Of course, it’s in fact only the mind that says we need to get rid of it, and this is all really helpful — all of it — because the discomfort and dissatisfaction and not-enough-ness of the mind is a brilliant driver forward. It’s what gets us onto and climbing up the mountain, only for it to be realised that the quieting of its voice is the very thing that takes us to the top — and by that point, we don’t even care about or know about such a thing as ‘the top’.
So while the mind brings the dissatisfaction in the first place, it also brings the hunger for ‘not this’.
It brings the addictive behaviour and thought patterns. And it also brings the questions about how to solve those patterns, which leads us into self-exploration.
It brings the problems with life and with this human experience, and then it brings the questions about what’s really going on, which guide us into the awakening and enlightenment exploration in the first place.
It brings the ongoing suffering and it brings the dissatisfaction with that which has us keep going deeper and deeper into the understanding of who we really are and what’s going on.
Until it recedes. Until that balance tips and the primary knowing is of ourself, and the mind has become so secondary that it’s essentially absent. It’s at this point that life is just that flow of moment-to-moment experience and any suffering that arises is so much more easily dissolved back into nothing. And then the next moment is lived.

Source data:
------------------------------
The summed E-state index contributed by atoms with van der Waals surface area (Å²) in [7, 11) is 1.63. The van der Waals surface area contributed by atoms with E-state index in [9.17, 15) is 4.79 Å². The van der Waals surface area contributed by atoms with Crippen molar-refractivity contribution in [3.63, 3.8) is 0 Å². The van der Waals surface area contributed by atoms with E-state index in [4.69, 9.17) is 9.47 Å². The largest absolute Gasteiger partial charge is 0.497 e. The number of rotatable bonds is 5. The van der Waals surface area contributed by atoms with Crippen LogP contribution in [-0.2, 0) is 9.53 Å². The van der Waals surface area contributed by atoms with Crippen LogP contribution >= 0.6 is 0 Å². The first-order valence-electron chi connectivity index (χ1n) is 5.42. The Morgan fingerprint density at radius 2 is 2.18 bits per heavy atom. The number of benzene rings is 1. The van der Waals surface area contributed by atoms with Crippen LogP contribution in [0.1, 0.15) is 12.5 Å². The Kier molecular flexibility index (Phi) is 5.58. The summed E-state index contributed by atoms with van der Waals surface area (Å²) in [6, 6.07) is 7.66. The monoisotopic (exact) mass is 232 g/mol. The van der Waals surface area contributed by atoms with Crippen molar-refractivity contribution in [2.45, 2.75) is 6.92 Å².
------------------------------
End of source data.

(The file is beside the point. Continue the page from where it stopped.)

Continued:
(If you’re interested I shared a video about this in my membership — about how the health of the system has always been guiding you back to the feeling of yourself and, given that love is on your side, it guides you into increasingly healthier and more aligned ways of being in that feeling.)
With all of this, we are so safe in this exploration.
When we know the direction of travel, when we know what suffering is really telling us when we know who we are before the mind then life brings us experiences, it brings us teachers (from your kids and pets to your coach or guide), it brings books and podcasts and friends and groups to join.
All of it is designed to unravel the confusions that led to you feeling asleep in the first place — let it unravel you.
How do we go on this journey?
First and foremost, follow what resonates and what feels good. It doesn’t mean that this is what you will do forever, but if it feels like it’s giving you a greater feeling of being settled in yourself and if it’s lightening the mental load — follow that.
Don’t worry if the mind says no. When I began this exploration, and many times along the way, the mind has said ‘What are you doing?, This is just the same thing as everything else made to sound different. This is nuts! People will think you’re crazy!’. Acknowledge it and then see what you do. I found that, in spite of the voice of the mind, I still turned up and coached and guided clients, I still explored for myself, I still soaked up others’ teachings and pointers. So acknowledge the mind, and then see what you do.
Don’t be afraid of it getting worse. I’ve seen numerous times how things get worse before they get better. For me and for clients. It’s as though the mind kicks and screams to hang on to its position before it gives up. It’s at times like this that it’s invaluable to have someone walking alongside you who knows what it’s like and who can help steady you in these moments.
And lastly, get in touch. If you’re wondering where you are, where you want to go, or how to begin, do get in touch and ask. The friends I’ve made and been in this exploration with have been essential to my experience. People who get what you’re doing and why, who can enjoy the beautiful times with you, and who can guide and remind you in the moments you feel lost or confused.
With love, Helen